finally
        appNotification.Free;
    end;
end;

procedure TForm.ShowTestNotification;
begin
    DoNotification('Test Name', 'Test Title', 'This is an example');
end;

There is an event in the NotificationCenter component called 'OnReceiveLocalNotification', which is useful if you want to display a notification and when a user clicks on the notification the software performs an operation. 

I did this example in Delphi 10.1 Berlin, it is a very limited example due to Delphi being very limited with what can be done with Windows Notifications. Looking at the documentation you can do more with iOS, I am not sure why they have made it so limited. I have briefly looked at some C# examples and you can do more with notifications like custom sounds, icons, images and actions. 

One thing I have noticed is that when I run this example the notification is shown and then when it goes away it is automatically removed from the action centre. One thing I would require is that if the user does not acknowledge the notification, it should stay in the Action Centre list. For me it would be really useful to have the following:
  • Custom image.
  • Custom sound.
  • FireDate to work in Windows 10.
  • Option for the notification to stay in the Action Centre.

I would like to see Embarcadero expand on what these notifications can do, obviously they are limited to what the OS can do. If they could persist in the Action Centre until clicked then I can think of multiple uses for notifications.  

Monday, 24 July 2017

Delphi 10.1 Berlin fix for issue when opening older project

I recently had an issue with a project that had been updated from XE to Delphi 10.1 Berlin. The issue was when opening the project it could not find some components on the main form (3rd party), however the correct packages are installed and if I started a new project I could add the components from the tool palette without any issues.

One work-around I found was having adding these components to another project, then when I opened Delphi 10.1 Berlin I opened this project and then closed it before opening the project that had problems with the components, and it all worked fine.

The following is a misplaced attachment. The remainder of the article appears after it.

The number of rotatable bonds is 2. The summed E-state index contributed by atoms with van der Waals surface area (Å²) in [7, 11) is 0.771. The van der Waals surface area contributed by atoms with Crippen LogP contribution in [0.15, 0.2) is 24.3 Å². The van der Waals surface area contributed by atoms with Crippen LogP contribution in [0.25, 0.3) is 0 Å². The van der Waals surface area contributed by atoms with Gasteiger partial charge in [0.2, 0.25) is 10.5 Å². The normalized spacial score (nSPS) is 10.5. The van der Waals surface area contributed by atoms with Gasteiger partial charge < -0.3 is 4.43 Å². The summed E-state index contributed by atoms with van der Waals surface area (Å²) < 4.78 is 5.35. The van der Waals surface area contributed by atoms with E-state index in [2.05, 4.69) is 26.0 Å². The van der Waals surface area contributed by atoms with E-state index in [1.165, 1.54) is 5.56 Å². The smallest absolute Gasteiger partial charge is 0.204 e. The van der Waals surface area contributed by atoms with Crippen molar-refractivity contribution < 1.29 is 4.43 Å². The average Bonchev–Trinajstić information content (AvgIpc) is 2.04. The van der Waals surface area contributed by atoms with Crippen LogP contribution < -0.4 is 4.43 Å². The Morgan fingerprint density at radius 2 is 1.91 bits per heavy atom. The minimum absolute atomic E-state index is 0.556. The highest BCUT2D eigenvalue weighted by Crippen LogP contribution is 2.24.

In the end the solution I found was the following:

  1. In the package itself, find the unit with the 'Register' procedure.
  2. Check 'DesignInf' is in the uses clause.
  3. At the top of the 'Register' procedure add 'ForceDemandLoadState(dlDisable);' 
  4. Install the package again.
What this does is disables the IDE from using the smart loading of installed packages, this means when the IDE starts it always loads the installed packages.

Thursday, 20 July 2017

How to create GUID at runtime

To create a GUID (Globally Unique Identifier) at runtime I have two different ways of doing this.

First Method
Add ComObj unit to the uses clause, if not already there, then to create the GUID as a string just do the following:
FThisID := CreateClassID;

Second Method
This method you need the SysUtils in the uses clause. The do something like the following:
var
  newGUID: TGUID;
begin
  SysUtils.CreateGUID(newGUID);
  FThisID := GUIDToString(newGUID); 
end;

Friday, 2 June 2017

How to dock a form to a panel programmatically

This is a quick solution to a question I had on how to have a form that is set so it can dock into another form's panel. I have a main form with a panel on the right with the 'Docksite' property set to true. I have another form with the 'DragKind' property set to dkDock and the 'DragMode' set to dmAutomatic. I create the docking form at runtime and wanted it so that by default it was docked into the right panel. The quick solution that I found hard to find on the net is after I create the form do the following:

DockingForm.ManualDock(PanelRight);
DockingForm.Show;